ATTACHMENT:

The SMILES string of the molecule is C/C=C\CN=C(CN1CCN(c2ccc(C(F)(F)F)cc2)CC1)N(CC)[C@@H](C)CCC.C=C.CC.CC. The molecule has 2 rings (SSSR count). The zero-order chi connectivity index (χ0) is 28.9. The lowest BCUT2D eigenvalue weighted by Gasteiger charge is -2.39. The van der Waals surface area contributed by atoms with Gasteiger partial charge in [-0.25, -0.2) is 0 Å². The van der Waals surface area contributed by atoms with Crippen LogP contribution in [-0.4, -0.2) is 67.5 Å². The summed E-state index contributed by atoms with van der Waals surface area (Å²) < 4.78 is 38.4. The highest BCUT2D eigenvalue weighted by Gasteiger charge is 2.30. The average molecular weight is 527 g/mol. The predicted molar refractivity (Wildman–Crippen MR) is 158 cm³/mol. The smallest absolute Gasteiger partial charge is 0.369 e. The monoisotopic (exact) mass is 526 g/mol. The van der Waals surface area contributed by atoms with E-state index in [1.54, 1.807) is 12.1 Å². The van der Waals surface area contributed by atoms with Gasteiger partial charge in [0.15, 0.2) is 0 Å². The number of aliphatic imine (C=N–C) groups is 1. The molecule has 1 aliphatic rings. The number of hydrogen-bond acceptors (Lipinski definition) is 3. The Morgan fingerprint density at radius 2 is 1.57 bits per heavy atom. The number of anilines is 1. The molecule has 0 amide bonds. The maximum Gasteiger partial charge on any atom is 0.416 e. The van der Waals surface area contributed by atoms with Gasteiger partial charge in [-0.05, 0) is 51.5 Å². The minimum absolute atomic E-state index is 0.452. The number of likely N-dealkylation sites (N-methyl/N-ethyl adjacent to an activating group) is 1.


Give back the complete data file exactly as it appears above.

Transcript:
The SMILES string of the molecule is C/C=C\CN=C(CN1CCN(c2ccc(C(F)(F)F)cc2)CC1)N(CC)[C@@H](C)CCC.C=C.CC.CC. The molecule has 2 rings (SSSR count). The zero-order chi connectivity index (χ0) is 28.9. The lowest BCUT2D eigenvalue weighted by Gasteiger charge is -2.39. The van der Waals surface area contributed by atoms with Gasteiger partial charge in [-0.25, -0.2) is 0 Å². The van der Waals surface area contributed by atoms with Crippen LogP contribution in [-0.4, -0.2) is 67.5 Å². The summed E-state index contributed by atoms with van der Waals surface area (Å²) < 4.78 is 38.4. The highest BCUT2D eigenvalue weighted by Gasteiger charge is 2.30. The average molecular weight is 527 g/mol. The predicted molar refractivity (Wildman–Crippen MR) is 158 cm³/mol. The smallest absolute Gasteiger partial charge is 0.369 e. The monoisotopic (exact) mass is 526 g/mol. The van der Waals surface area contributed by atoms with E-state index in [1.54, 1.807) is 12.1 Å². The van der Waals surface area contributed by atoms with Gasteiger partial charge in [0.15, 0.2) is 0 Å². The number of aliphatic imine (C=N–C) groups is 1. The molecule has 1 aliphatic rings. The number of hydrogen-bond acceptors (Lipinski definition) is 3. The Morgan fingerprint density at radius 2 is 1.57 bits per heavy atom. The number of anilines is 1. The molecule has 0 amide bonds. The maximum Gasteiger partial charge on any atom is 0.416 e. The van der Waals surface area contributed by atoms with Gasteiger partial charge in [-0.05, 0) is 51.5 Å². The minimum absolute atomic E-state index is 0.452. The number of likely N-dealkylation sites (N-methyl/N-ethyl adjacent to an activating group) is 1.